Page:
Banks that facilitate trade finance using Smart Contracts no longer need a trusted third-party intermediary for risk mitigation.
iv) Lower counterparty risk
Smart contracts allow real-time tracking of bills of lading, making it virtually impossible to send money twice on the same shipment.
v) Proof of ownership
Smart contracts make it easier to track the location and ownership of goods.
vi) Lower Transaction Fees
Smart contracts eliminate the need for third-party contacts, thereby reducing further transaction fees.
vii) Regulator Transparency
Regulators can access essential documents in real-time to ensure compliance at all levels.
viii) Easier to Reduce Disputes
Smart contracts make it easier to reduce fraud and disputes to provide delivery and payment certainty and facilitate the flow of trade receivables.
Risk Mitigation Due to Smart Contracts
Risk is a big factor in trade financing, leading to unfavorable financing terms for small businesses. Research indicates that almost 60% of trade finance applications from SMEs are rejected by banks. There is a potential to facilitate more than $1.6 trillion in trade finance, according to estimates by The Asian Development Bank states.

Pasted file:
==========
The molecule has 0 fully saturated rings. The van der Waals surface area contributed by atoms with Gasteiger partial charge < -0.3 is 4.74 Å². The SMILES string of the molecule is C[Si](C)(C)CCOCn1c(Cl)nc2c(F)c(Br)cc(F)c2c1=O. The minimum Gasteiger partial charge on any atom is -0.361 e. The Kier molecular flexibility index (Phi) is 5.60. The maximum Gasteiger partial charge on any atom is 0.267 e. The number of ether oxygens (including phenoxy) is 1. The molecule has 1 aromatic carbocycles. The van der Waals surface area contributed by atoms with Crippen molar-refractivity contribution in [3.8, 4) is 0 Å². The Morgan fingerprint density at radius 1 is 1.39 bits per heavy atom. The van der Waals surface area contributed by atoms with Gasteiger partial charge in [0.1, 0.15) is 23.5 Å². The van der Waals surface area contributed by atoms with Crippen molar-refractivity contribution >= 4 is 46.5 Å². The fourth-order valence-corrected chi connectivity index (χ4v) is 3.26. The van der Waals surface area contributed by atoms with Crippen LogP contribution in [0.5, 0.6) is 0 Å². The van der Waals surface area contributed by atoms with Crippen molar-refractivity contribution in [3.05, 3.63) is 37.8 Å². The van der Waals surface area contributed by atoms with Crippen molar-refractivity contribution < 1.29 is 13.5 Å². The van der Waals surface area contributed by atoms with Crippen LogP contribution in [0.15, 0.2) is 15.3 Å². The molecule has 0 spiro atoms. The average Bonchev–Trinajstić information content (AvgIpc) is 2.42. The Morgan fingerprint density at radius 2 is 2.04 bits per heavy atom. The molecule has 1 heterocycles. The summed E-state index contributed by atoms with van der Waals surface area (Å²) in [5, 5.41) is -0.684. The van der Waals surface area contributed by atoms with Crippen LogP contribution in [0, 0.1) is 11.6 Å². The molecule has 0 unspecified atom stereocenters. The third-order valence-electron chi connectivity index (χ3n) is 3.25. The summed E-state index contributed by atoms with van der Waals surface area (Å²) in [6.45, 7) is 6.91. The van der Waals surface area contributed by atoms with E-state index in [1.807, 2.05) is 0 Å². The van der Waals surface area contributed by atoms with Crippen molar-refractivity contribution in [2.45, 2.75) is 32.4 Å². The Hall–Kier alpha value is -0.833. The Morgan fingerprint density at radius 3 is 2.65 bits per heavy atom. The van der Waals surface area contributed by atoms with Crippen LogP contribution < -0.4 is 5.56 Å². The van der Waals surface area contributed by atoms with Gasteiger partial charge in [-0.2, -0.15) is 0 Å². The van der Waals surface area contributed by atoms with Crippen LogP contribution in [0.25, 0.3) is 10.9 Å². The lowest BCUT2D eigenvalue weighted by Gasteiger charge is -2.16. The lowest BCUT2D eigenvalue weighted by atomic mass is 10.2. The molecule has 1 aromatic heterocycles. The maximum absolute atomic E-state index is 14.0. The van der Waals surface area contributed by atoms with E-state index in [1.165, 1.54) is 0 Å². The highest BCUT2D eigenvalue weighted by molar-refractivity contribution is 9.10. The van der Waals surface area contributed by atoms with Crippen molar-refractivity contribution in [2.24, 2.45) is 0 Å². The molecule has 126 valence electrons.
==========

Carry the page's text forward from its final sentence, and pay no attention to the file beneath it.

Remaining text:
Risks and inefficiencies limit the size of the trade finance market, which is currently valued at $4 to $5 trillion. There is a lot of potential for growth if smart contracts are used to conduct trade finance.
Smart contracts can enable trade finance by reducing friction due to logistical and operational inefficiencies in the trade finance value chain. If properly implemented, smart contracts would be instrumental in optimizing business processes by reducing implementation inefficiencies and redundancies.
Although the potential for disruption is huge, there are multiple hurdles that must be overcome in order to properly integrate smart chains with trade finance. Some of these challenges are related to ensuring adoption and collaboration by all stakeholders involved in each transaction, including banks, importers, exporters, and insurers.
Other obstacles include legal acceptance and regulatory applicability of smart contracts and distributed ledger applications. As a result, smart contract adoption will need more concerted efforts to gain momentum and reach critical mass to drive network efficiencies.